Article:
For the four Sundays that precede Christmas Day, we travel the same roads back to the manger and the first Advent of Jesus (the word “advent” is a derivative of the Latin word advenio, which means coming or arrival). Since it’s actually the “new year” of the Church calendar, it offers us a fresh start to our life of faith and worship. Our dear Lord Jesus is on His way, as the Gospels remind us, and His coming is a marvel to behold. How prepared and hospitable do we wish to be this time around?

In many homes and churches, Advent calendars, devotionals and wreaths are used to mark the days and/or Sundays of the season. Advent calendars and devotionals usually highlight the days until Christmas with inspirational thoughts, Bible verses or suggested ideas for reflection and celebration. Advent wreaths have candles representing each of the four Sundays, signifying Prophecy (week one), Bethlehem (week two), Shepherds (week three) and Angels (week four). One special candle in the center of the wreath is lit on Christmas Day, in celebration of Jesus’ birthday.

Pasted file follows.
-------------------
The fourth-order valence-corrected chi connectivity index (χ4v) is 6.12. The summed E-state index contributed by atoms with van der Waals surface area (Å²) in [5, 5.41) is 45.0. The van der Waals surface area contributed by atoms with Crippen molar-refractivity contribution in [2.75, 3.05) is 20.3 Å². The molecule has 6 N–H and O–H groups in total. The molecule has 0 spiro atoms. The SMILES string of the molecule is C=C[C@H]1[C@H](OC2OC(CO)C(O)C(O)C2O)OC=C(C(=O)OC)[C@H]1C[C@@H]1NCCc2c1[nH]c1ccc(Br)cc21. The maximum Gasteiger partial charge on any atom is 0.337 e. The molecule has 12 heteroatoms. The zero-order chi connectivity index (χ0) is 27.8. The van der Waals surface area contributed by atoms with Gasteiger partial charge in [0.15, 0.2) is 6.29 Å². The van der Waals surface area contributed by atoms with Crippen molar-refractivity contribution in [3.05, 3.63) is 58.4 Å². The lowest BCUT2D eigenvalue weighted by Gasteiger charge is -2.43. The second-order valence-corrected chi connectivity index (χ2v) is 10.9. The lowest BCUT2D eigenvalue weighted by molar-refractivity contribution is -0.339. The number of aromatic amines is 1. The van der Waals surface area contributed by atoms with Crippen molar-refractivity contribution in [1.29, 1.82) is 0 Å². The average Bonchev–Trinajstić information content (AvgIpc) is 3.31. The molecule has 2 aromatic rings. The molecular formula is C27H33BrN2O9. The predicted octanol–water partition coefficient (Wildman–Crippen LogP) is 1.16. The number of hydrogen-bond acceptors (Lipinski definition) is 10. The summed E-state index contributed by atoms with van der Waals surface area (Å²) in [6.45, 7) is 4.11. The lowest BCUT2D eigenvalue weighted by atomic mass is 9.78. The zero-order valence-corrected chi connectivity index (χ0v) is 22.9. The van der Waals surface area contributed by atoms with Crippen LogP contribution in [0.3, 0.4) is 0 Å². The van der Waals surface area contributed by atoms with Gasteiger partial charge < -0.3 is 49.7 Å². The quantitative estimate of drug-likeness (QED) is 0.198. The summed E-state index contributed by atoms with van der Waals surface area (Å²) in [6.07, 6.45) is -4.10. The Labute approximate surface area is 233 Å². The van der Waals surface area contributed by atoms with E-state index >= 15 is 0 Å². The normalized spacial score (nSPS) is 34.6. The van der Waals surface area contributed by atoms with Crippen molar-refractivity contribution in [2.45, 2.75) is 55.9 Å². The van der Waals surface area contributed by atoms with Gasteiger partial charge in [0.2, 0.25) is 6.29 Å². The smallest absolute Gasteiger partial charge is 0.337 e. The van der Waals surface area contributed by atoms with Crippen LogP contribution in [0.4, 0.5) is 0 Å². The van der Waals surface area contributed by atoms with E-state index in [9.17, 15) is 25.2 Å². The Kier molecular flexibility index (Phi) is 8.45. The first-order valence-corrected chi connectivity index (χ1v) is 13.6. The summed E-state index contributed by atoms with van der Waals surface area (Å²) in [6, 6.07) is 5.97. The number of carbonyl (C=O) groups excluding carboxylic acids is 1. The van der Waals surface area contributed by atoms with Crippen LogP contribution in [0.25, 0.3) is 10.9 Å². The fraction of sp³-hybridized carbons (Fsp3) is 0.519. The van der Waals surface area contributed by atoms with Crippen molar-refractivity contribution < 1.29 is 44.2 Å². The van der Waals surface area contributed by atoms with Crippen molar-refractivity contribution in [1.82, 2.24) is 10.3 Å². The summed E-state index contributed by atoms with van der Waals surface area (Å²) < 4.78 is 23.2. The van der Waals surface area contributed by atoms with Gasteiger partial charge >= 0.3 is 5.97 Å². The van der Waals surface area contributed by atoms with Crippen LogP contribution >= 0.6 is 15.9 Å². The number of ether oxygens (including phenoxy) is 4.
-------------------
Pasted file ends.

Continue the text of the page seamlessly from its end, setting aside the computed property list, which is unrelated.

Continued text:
Advent is followed in the Church year by the primary seasons of Epiphany (the coming of the Magi to the Christ child), Lent (commemorating the life, teaching and ultimate passion of Jesus in His crucifixion, death and resurrection) and Pentecost (the Ascension of Jesus, the coming of the Holy Spirit and the establishment of the Church). Each season is similarly designed for our spiritual growth and discipleship, as we collectively follow the footsteps of Jesus and the beginnings of the Church on an annual basis.

Thankfully, Jesus’ miraculous incarnation was not a second thought or a back-up plan in the heart of God. From the dawn of time, this was the promised and perfectly fulfilled plan of Almighty God. As darkness breaks forth into a new day of light, so does the arrival of Jesus dispel the darkness of this world by the infusion of good news. We follow the Advent pathway with gratitude, honor and peace-drenched anticipation of the dawning of Christmas joy.